Spain hopes for swift end to spat with Morocco as more migrants sent back

·2-min read
Thousands of migrants cross the Spanish-Moroccan border in Ceuta

MADRID (Reuters) -Morocco's ambassador to Madrid warned on Friday if Spain allows the leader of the Western Sahara independence movement to leave Spain without informing Rabat it will worsen the diplomatic crisis between Morocco and Spain.

Brahim Ghali has been treated at a Spanish hospital since April after being diagnosed with COVID-19, a move which angered Morocco and led to Rabat relaxing border controls which allowed thousands of migrants to enter Spain's North African enclave of Ceuta on Monday.

Moroccan ambassador Karima Benyaich told the Spanish news agency EFE in Rabat that if Madrid allowed Ghali to leave Spain without informing Morocco, as was the case when he came to Spain, "it would opt for the stagnation and worsening of bilateral relations".

Earlier, the Spanish interior minister said he hoped a diplomatic spat with Morocco over the influx of illegal migrants into Ceuta would soon end.

Spain has said Ghali was admitted as a COVID-19 patient to a Spanish hospital last month under an assumed name and an Algerian diplomatic passport for humanitarian reasons.

"There was a disagreement (with Morocco) and we hope this disagreement will be as short-lived as possible," Interior Minister Fernando Grande-Marlaska told radio station COPE.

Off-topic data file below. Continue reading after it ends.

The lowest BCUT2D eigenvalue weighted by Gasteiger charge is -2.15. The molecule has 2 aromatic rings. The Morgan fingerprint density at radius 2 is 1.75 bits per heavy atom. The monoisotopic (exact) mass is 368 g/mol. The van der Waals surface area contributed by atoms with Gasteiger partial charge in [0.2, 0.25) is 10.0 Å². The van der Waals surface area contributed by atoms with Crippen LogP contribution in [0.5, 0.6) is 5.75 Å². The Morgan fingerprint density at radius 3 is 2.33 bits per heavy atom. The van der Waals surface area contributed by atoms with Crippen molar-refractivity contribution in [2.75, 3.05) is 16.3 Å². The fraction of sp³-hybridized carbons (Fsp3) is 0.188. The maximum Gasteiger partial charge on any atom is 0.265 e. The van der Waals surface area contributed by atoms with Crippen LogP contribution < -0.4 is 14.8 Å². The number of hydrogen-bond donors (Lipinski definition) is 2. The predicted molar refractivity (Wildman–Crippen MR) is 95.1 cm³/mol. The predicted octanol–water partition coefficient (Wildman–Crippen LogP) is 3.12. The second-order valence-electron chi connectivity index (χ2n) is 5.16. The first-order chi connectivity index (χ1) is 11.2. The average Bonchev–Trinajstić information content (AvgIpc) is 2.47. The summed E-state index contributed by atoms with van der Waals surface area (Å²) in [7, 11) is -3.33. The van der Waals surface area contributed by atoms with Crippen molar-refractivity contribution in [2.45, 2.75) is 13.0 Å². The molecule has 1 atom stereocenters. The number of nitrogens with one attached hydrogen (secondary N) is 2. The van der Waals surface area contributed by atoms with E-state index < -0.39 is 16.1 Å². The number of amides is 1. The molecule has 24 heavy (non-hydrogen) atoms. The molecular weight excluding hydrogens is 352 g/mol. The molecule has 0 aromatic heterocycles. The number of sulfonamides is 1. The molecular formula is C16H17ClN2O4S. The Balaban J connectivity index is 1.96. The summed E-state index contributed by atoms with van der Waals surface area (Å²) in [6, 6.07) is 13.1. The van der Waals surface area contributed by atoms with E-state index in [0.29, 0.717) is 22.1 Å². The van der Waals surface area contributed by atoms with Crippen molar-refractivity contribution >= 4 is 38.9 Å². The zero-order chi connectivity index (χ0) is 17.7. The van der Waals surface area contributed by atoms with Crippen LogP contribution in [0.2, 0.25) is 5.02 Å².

"It is inconceivable that a humanitarian gesture should trigger a situation like the crisis in Ceuta."

Ghali's Algeria-backed Polisario Front is fighting for the independence of Western Sahara, a territory once held by Spain and under Moroccan control since the 1970s.

Ceuta was quiet on Friday as authorities kept sending back migrants who had broken into the enclave. More than 6,500 migrants have now been returned to Morocco out of some 8,000 who swam to Ceuta on Monday and Tuesday, Grande-Marlaska said.

Morocco's minister of state for human rights, Mustafa Ramid, accused Spain on Thursday of committing a "reckless and totally unacceptable act" in admitting Ghali without consulting Rabat. He said Morocco had "the right to lean back" in response.

In Spain's other North African enclave, Melilla, located about 300 km (185 miles) east of Ceuta, some 70 migrants crossed over on Friday, scaling the high, razor-wired fence that separates it from Morocco, authorities said.

The European Union has expressed solidarity with Spain over the crisis.

(Reporting by Inti Landauro, Cristina Galan and Michael Susin, Graham Keeley additional reporting by James McKenzie; editing by Gareth Jones and Jonathan Oatis)

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